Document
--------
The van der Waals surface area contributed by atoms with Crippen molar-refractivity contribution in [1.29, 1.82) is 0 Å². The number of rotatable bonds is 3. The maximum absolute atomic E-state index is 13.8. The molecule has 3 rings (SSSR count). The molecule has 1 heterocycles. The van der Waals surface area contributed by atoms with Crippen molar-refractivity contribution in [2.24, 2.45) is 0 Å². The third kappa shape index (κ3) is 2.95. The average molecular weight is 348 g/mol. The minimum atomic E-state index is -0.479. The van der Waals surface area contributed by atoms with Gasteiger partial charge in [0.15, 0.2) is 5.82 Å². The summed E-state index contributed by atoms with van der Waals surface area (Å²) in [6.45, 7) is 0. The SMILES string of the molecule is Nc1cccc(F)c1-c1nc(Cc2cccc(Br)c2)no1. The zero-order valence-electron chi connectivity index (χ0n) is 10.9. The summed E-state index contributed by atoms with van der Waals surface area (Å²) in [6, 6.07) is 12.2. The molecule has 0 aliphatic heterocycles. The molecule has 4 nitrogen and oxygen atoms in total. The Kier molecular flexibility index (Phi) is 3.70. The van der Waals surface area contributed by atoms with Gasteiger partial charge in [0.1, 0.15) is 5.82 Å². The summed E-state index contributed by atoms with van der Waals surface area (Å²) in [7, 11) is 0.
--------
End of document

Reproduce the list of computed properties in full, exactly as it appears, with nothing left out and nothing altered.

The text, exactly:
The van der Waals surface area contributed by atoms with Crippen molar-refractivity contribution in [1.29, 1.82) is 0 Å². The number of rotatable bonds is 3. The maximum absolute atomic E-state index is 13.8. The molecule has 3 rings (SSSR count). The molecule has 1 heterocycles. The van der Waals surface area contributed by atoms with Crippen molar-refractivity contribution in [2.24, 2.45) is 0 Å². The third kappa shape index (κ3) is 2.95. The average molecular weight is 348 g/mol. The minimum atomic E-state index is -0.479. The van der Waals surface area contributed by atoms with Gasteiger partial charge in [0.15, 0.2) is 5.82 Å². The summed E-state index contributed by atoms with van der Waals surface area (Å²) in [6.45, 7) is 0. The SMILES string of the molecule is Nc1cccc(F)c1-c1nc(Cc2cccc(Br)c2)no1. The zero-order valence-electron chi connectivity index (χ0n) is 10.9. The summed E-state index contributed by atoms with van der Waals surface area (Å²) in [6, 6.07) is 12.2. The molecule has 0 aliphatic heterocycles. The molecule has 4 nitrogen and oxygen atoms in total. The Kier molecular flexibility index (Phi) is 3.70. The van der Waals surface area contributed by atoms with Gasteiger partial charge in [0.1, 0.15) is 5.82 Å². The summed E-state index contributed by atoms with van der Waals surface area (Å²) in [7, 11) is 0.